Throughout last week's Masters, much of the chatter both publicly and privately was about Brooks Koepka's body. We all dissected the brawniest dude in golf like he was a science experiment, and everyone had an opinion about what his 1,800-calorie diet meant for his major championship chances. There were jokes (mostly bad ones) and takes (also mostly bad ones) but as the week wore on, I couldn't help wondering if Koepka's body was not the one we should have been discussing.

When Tiger Woods showed up to the 1997 Masters he showed up with, as some have called it, the perfect body for this sport. His waist was a 1-iron, his shoulders were far enough apart that you knew it didn't matter that his waist was a 1-iron. His arms were long and loose, and the hands that would go on to hold history 15 times (and counting) were crafted to do things with a golf club nobody has ever seen before. Looking at photos of Tiger from that era reminds me of this great passage from Michael Lewis' bestseller, Moneyball.

The baseball scouts loved [Billy Beane]. As one of them admitted, "I never looked at a single statistic of Billy's. It couldn't have crossed my mind.... He had it all." According to another, "The boy had a body you could dream on. Ramrod-straight and lean but not so lean you couldn't imagine him filling out. And that face!"

A body you could dream on. That was Tiger in 1997, but he had the numbers that mattered, too. And when the body you could dream wore a single-colored coat in his first major as a pro, the dream became a very heavy reality for everyone else in professional golf. Of course there have been plenty of bodies you could dream on, but the scary part of what unfolded for the Tom Lehmans and Nick Prices of the world at that time is that Tiger's body would go on to be the least important part of his three-headed equation. He had a body you could dream on, yes, but an unequivocal mind and an unquenchable spirit that provided the platform upon which that body could craft one of the great careers in sports history.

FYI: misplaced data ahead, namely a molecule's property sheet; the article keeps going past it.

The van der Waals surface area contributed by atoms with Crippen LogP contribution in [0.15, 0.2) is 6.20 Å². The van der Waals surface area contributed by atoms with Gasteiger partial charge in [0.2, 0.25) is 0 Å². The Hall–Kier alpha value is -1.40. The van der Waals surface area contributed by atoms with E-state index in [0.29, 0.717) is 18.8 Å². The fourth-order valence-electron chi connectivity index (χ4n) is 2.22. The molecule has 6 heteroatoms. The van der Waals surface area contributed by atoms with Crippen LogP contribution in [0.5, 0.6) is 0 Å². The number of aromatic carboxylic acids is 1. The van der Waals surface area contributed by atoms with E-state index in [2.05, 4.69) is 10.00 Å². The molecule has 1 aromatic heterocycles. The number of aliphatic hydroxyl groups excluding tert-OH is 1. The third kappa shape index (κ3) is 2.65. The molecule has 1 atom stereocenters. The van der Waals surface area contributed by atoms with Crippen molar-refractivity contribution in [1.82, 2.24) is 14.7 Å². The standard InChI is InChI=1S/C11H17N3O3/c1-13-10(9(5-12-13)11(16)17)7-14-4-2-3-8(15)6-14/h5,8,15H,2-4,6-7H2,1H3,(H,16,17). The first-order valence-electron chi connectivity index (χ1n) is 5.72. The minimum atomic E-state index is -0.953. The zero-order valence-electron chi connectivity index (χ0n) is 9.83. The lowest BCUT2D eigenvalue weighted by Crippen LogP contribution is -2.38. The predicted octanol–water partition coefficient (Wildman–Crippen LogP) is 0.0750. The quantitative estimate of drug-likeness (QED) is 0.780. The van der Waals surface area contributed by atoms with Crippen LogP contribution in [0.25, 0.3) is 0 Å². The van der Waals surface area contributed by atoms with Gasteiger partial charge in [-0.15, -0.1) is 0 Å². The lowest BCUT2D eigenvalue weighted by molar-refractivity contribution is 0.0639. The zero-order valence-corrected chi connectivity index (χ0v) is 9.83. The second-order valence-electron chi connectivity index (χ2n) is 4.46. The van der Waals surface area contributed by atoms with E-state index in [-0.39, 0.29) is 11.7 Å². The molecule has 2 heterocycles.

As a 21-year-old kid at that Masters, Tiger folded that perfect body into the imperfect body of an aging dad who would in a few years have his own body taken to Manhattan, Kansas, where it will remain. The kid's body burst into a thousand tears, no doubt the release of 10,000 hours of work and effort that pointed to one moment in time at Augusta National. The older man cried a little, too. And that was maybe the last we saw of the kid except for that one time glimpse in 2006 at Liverpool when he chose to let us see.

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As is the case for all of us, though, that 1997 body evolved. It changed, and it became the subject of much consternation and of many newspaper headlines. Tiger shredded his body as an attempt to feed his soul. His singular hunger for major championships and all of the records became the flog to which he subjected his arms and his legs and his back and those hands. His body bears the scars of a man who, because of an immense desire to satisfy something or someone or maybe even himself, dragged the body that you could dream on beyond the limits of what bodies are supposed to be capable of. And it all became a nightmare.

Tiger's body has always fascinated me. When I read Hank Haney's book The Big Miss, it was not the stories of isolation or Navy SEAL routines that gripped me. It was the way Tiger torqued all the muscle and tissue and sinew he was both blessed with at birth and built up over time and hit shot after shot after shot that never missed the imaginary target he had floating 50 or 20 or even 10 yards above the ground from 100 and 200 and 300 yards away.